With its spectacular limestone islets scattered across the Strait of Malacca between Phuket and the Malay Peninsula, Phang Nga is both a province and bay in southern Thailand. An extensive section is protected within the Phang Nga Bay Marine National Park which was declared a Ramsar Site of International Importance in 2002.
Of Phang Nga Bay’s many islands, the most famous is undoubtedly so-called James Bond Island, a needle-shaped limestone formation that appeared in the 1974 film "The Man with the Golden Gun". Most tours to this island, officially called Koh Tapu, include stops at the unique Muslim fishing village of Koh Panyee which has been built on stilts out over the water and is guarded by a giant monolith. The Ao Phang Nga National Park lies in the province’s southern end, with mangrove forests stretching out towards offshore islets and spectacular caves etched into the landscape below. The remote Similan Islands lie to the west of the mainland and boast some of Thailand’s premier dive sites which are best explored on multi-day liveaboards. While Ko Surin National Park lies further north, it is renowned for the picturesque island of Koh Tachai and gives visitors the opportunity to dive with manta rays and whale sharks at Richelieu Rock. For the best views across Phang Nga and its islets, head to the Samet Nangshe viewpoint which offers spectacular 180-degree panoramas, or get a dose of local culture at Wat Suwannakhuha whose caves are nestled into the surrounding mountains and adorned with Buddha images and royal monogram inscriptions.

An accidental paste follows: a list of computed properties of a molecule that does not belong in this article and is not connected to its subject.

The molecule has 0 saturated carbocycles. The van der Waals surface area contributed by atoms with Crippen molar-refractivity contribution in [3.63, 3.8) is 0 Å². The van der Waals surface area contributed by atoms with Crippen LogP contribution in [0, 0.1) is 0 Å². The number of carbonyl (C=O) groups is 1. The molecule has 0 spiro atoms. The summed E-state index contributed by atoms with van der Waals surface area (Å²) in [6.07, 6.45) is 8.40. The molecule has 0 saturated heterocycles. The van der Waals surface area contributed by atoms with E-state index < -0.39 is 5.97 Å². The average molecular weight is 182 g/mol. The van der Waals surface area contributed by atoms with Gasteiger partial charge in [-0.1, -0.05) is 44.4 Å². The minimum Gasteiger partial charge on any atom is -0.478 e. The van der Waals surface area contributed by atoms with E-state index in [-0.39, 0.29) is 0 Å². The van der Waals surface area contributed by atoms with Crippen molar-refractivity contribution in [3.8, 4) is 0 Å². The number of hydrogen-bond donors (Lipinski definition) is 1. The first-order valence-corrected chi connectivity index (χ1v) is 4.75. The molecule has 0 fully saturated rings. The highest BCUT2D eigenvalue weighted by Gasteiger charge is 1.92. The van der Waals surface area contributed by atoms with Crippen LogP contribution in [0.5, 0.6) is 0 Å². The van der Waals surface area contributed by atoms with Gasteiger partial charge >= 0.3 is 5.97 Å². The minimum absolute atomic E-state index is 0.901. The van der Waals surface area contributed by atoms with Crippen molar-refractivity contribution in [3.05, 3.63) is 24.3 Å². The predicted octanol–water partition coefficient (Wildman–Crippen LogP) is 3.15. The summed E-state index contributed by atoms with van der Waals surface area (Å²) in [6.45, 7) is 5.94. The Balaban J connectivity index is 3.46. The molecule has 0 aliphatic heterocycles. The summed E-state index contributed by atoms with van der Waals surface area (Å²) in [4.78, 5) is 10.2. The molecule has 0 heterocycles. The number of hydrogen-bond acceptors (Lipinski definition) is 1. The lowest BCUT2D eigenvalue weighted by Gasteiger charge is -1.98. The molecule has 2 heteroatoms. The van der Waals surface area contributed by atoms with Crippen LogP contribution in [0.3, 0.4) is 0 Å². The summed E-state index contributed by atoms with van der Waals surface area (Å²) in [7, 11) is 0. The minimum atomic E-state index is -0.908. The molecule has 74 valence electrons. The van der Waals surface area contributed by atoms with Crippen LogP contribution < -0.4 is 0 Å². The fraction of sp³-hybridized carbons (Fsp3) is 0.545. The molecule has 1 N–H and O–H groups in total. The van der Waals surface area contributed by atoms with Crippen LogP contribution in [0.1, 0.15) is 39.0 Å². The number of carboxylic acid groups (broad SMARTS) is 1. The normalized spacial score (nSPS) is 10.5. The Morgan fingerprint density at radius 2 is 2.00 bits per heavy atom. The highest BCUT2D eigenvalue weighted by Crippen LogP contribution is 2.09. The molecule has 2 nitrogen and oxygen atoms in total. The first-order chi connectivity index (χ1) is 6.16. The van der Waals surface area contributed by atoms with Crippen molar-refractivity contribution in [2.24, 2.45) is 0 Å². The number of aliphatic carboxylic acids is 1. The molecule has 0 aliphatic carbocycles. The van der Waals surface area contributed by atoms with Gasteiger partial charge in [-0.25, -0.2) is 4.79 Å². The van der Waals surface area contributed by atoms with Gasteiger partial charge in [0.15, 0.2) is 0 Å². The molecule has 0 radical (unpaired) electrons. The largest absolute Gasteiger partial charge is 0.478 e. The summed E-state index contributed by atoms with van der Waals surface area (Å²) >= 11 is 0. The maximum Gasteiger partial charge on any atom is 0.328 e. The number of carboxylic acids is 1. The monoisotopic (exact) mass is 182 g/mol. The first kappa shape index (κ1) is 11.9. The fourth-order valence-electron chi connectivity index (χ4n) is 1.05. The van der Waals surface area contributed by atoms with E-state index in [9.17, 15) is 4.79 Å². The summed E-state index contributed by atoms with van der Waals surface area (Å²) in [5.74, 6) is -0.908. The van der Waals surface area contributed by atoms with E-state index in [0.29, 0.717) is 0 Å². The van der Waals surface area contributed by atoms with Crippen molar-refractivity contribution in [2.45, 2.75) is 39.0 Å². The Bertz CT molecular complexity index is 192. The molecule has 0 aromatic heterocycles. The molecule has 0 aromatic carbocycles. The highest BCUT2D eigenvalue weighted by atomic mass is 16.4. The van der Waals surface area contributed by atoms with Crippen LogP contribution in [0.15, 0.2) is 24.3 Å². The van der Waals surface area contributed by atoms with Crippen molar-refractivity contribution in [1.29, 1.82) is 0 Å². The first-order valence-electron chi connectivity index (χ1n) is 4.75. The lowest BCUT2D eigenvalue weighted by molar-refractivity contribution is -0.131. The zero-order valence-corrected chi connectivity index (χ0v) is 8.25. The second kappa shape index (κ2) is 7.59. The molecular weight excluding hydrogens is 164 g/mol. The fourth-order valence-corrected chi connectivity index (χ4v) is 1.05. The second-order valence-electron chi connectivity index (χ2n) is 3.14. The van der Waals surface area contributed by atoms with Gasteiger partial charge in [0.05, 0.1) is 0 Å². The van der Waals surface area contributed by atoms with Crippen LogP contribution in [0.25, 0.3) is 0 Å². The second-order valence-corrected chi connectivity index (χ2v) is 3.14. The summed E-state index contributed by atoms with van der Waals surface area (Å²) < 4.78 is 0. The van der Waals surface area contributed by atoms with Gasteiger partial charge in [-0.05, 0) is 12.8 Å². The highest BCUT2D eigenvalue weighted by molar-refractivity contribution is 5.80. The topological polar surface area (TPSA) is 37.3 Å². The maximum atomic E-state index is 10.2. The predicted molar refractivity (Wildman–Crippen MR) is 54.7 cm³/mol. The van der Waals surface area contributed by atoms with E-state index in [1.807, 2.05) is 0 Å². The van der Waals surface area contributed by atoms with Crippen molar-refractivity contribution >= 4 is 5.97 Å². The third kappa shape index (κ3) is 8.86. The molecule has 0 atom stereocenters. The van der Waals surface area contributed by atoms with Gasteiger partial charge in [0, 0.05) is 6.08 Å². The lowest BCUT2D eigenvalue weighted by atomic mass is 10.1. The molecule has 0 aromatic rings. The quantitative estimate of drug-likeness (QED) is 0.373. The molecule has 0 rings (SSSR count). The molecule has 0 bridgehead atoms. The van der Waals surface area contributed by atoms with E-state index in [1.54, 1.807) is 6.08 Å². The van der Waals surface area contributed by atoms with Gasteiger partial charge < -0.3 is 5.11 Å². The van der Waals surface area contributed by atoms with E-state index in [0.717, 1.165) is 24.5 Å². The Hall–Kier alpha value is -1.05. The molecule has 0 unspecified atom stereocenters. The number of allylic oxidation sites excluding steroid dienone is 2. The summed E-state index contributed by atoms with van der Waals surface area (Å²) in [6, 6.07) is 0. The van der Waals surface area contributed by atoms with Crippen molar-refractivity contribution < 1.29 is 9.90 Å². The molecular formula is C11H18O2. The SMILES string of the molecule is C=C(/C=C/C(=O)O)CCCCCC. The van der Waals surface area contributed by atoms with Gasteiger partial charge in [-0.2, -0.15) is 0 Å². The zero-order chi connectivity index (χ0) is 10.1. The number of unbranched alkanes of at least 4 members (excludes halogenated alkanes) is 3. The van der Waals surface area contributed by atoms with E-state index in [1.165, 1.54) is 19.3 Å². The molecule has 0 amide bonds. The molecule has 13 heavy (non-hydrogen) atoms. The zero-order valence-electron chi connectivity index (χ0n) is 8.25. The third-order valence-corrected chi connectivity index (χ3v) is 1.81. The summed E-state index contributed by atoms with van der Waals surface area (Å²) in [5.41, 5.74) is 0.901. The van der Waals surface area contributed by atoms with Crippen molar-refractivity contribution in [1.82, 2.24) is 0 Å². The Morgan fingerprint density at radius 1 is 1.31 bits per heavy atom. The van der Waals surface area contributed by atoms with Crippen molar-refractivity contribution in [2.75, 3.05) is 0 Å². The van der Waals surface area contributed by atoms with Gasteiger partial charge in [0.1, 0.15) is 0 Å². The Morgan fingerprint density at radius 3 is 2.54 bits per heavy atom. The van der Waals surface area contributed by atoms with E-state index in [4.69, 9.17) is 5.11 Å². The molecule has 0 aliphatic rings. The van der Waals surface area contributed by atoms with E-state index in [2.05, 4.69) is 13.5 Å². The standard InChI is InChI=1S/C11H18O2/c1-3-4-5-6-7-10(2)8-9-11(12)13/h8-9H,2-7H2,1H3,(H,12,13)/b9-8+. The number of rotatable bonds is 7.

Phuket International Airport is the closest to Phang Nga Province and long distance buses from Bangkok also service the region. Within Phang Nga itself, local songthaews are the most popular means of getting around, or visitors can rent a motorbike or scooter cheaply to explore at their leisure.
The region was first inhabited by settlers on the banks of the Phang Nga River in a district known as Kraphu Nga. During the early 19th century, Burmese troops invaded, causing many residents to flee, and it wasn’t until Siamese troops defeated them in 1824 that the area was renamed Phang Nga by King Rama II.